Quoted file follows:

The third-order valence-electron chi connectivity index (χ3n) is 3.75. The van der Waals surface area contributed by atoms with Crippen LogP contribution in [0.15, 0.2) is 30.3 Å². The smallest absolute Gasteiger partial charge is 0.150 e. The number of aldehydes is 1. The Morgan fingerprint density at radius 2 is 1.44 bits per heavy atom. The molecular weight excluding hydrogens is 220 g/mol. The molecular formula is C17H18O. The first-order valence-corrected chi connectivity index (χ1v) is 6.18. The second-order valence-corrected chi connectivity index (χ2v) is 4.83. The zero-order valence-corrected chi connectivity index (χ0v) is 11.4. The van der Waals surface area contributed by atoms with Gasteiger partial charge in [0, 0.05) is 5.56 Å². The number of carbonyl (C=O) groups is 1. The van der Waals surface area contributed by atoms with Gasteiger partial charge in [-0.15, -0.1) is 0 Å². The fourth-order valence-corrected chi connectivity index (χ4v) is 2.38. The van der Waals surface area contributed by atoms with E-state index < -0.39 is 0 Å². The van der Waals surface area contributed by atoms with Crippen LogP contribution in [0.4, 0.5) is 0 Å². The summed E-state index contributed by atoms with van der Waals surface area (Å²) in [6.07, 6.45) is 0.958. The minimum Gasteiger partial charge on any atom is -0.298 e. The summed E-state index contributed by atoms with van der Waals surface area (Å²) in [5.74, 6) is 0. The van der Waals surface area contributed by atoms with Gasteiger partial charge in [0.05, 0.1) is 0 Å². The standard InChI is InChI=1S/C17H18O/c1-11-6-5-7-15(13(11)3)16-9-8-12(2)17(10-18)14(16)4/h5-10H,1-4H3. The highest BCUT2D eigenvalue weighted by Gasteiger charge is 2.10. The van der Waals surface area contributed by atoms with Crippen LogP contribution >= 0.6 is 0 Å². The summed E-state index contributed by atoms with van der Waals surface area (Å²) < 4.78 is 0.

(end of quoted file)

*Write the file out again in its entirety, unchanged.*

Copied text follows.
The third-order valence-electron chi connectivity index (χ3n) is 3.75. The van der Waals surface area contributed by atoms with Crippen LogP contribution in [0.15, 0.2) is 30.3 Å². The smallest absolute Gasteiger partial charge is 0.150 e. The number of aldehydes is 1. The Morgan fingerprint density at radius 2 is 1.44 bits per heavy atom. The molecular weight excluding hydrogens is 220 g/mol. The molecular formula is C17H18O. The first-order valence-corrected chi connectivity index (χ1v) is 6.18. The second-order valence-corrected chi connectivity index (χ2v) is 4.83. The zero-order valence-corrected chi connectivity index (χ0v) is 11.4. The van der Waals surface area contributed by atoms with Gasteiger partial charge in [0, 0.05) is 5.56 Å². The number of carbonyl (C=O) groups is 1. The van der Waals surface area contributed by atoms with Gasteiger partial charge in [-0.15, -0.1) is 0 Å². The fourth-order valence-corrected chi connectivity index (χ4v) is 2.38. The van der Waals surface area contributed by atoms with E-state index < -0.39 is 0 Å². The van der Waals surface area contributed by atoms with Crippen LogP contribution in [0.4, 0.5) is 0 Å². The summed E-state index contributed by atoms with van der Waals surface area (Å²) in [6.07, 6.45) is 0.958. The minimum Gasteiger partial charge on any atom is -0.298 e. The summed E-state index contributed by atoms with van der Waals surface area (Å²) in [5.74, 6) is 0. The van der Waals surface area contributed by atoms with Gasteiger partial charge in [0.05, 0.1) is 0 Å². The standard InChI is InChI=1S/C17H18O/c1-11-6-5-7-15(13(11)3)16-9-8-12(2)17(10-18)14(16)4/h5-10H,1-4H3. The highest BCUT2D eigenvalue weighted by Gasteiger charge is 2.10. The van der Waals surface area contributed by atoms with Crippen LogP contribution >= 0.6 is 0 Å². The summed E-state index contributed by atoms with van der Waals surface area (Å²) < 4.78 is 0.